JACKSON — Matthew Barton, a Republican candidate for DeSoto County’s district attorney, on Friday appealed the Mississippi Republican Party’s decision to certify Mandy Gunasekara as candidate on the primary ballot for Northern District Public Service Commissioner.
Barton’s petition, filed in Hinds County Circuit Court, alleges that Gunasekara does not meet the residency requirements to run for the commission because she has been a Mississippi citizen for at least five years before the date of the election.
Sean Akins, Barton’s attorney, told the Daily Journal in a statement that the decision to take the residency issue to the state judiciary was not a partisan move, rather it is intended to protect the “integrity of the election.”
“Mississippi is fortunate that Matthew Barton is willing to demand that only qualified candidates are on the ballot for the Public Service Commission,” Akins said. “Residency requirements are in place so that only candidates with deep Mississippi roots are eligible to serve.”
Gunasekara in a statement to the Daily Journal called Barton’s appeal “comical.”
“Mr. Barton apparently has decided that his only way to defeat Gov. Reeves’ appointee is to continue his frivolous challenge to my candidacy,” Gunasekara said. “I look forward to the judicial system’s swift rejection of Mr. Barton’s shenanigans.”
Barton in previous interviews with the Daily Journal said he believed his opponent, incumbent DeSoto County District Attorney Bob Morris, has skirted residency rules, though he is not pursuing a residency challenge against him.
After former DeSoto DA John Champion died in September 2022, Gov. Tate Reeves appointed Morris to the vacant prosecutor post. Now, Morris is seeking election to the full post for a four-year term. He will face Barton in the Republican primary.
Candidates running for the PSC must live in the district they seek to represent, and have been a citizen in the state, at least five years before the date of the election, according to a qualifying guide published by the Secretary of State.
A native of Newton County, Gunasekara worked in Washington for several years on energy policy, including as chief of staff for the Environmental Protection Agency under President Donald Trump.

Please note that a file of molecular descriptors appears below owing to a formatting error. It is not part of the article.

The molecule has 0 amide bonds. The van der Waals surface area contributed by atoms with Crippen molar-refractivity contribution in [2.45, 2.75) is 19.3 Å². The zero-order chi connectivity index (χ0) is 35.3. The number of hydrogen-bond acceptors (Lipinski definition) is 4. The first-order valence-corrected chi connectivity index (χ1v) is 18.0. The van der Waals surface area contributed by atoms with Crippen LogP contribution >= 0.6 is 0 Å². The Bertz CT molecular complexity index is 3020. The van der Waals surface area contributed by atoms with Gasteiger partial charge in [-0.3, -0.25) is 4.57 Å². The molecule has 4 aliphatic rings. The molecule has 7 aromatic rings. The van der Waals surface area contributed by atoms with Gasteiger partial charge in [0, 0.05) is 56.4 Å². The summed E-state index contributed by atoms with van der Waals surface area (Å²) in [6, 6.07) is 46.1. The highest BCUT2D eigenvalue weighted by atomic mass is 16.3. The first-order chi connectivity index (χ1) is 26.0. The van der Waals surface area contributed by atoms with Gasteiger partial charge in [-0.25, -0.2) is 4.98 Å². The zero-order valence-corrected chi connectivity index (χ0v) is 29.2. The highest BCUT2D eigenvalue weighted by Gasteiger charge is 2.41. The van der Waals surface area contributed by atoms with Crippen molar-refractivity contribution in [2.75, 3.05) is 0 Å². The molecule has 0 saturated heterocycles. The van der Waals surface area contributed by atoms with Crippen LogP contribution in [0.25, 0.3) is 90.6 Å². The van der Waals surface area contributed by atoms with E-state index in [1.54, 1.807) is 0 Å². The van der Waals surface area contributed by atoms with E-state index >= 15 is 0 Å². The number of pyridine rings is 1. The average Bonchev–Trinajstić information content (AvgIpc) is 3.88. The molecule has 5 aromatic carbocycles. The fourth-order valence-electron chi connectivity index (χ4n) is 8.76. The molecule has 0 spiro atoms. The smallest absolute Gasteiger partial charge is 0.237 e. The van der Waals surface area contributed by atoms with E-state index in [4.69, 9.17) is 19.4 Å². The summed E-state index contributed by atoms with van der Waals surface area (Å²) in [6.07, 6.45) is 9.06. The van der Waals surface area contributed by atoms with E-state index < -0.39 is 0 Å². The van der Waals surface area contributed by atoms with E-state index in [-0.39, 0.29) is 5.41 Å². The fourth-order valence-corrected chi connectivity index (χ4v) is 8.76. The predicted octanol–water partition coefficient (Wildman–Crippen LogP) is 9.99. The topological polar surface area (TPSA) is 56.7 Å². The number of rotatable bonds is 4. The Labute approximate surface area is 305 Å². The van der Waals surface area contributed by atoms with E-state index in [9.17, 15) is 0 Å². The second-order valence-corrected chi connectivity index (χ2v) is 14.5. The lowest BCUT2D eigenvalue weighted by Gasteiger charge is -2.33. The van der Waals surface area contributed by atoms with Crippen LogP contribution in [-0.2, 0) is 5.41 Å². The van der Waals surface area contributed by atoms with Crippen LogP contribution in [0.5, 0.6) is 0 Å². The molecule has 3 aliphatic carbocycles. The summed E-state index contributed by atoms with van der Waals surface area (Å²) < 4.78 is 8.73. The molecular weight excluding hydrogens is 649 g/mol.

The Daily Journal previously reported that public voting records show Gunasekara participated in an election in the District of Columbia on Nov. 6, 2018. Mississippi's general election this year will occur on Nov. 7, 2023.
After she cast a ballot in D.C. in November 2018, Gunasekara registered to vote in Mississippi in January 2019, according to her voter record, which was obtained from the Mississippi Secretary of State's office through a public records request.
Property records with the District of Columbia’s office of tax and revenue also show that Gunasekara and her husband received a homestead deduction on property taxes there in 2021, just two years ago. To receive a homestead designation, a property must be occupied by the owner and must be the principal residence of the owner, according to the Washington office’s website.
A majority of the state GOP's executive committee convened on Feb. 16 and voted to allow Gunasekara to seek the party’s nomination for the utility regulator position.
Barton’s case was referred to newly elected Hinds County Circuit Judge Debra Gibbs, but state law requires Mississippi Supreme Court Justice Michael Randolph to appoint a special judge from outside north Mississippi to hear the challenge.
The two parties can also appeal the circuit court’s ruling to the state Supreme Court.
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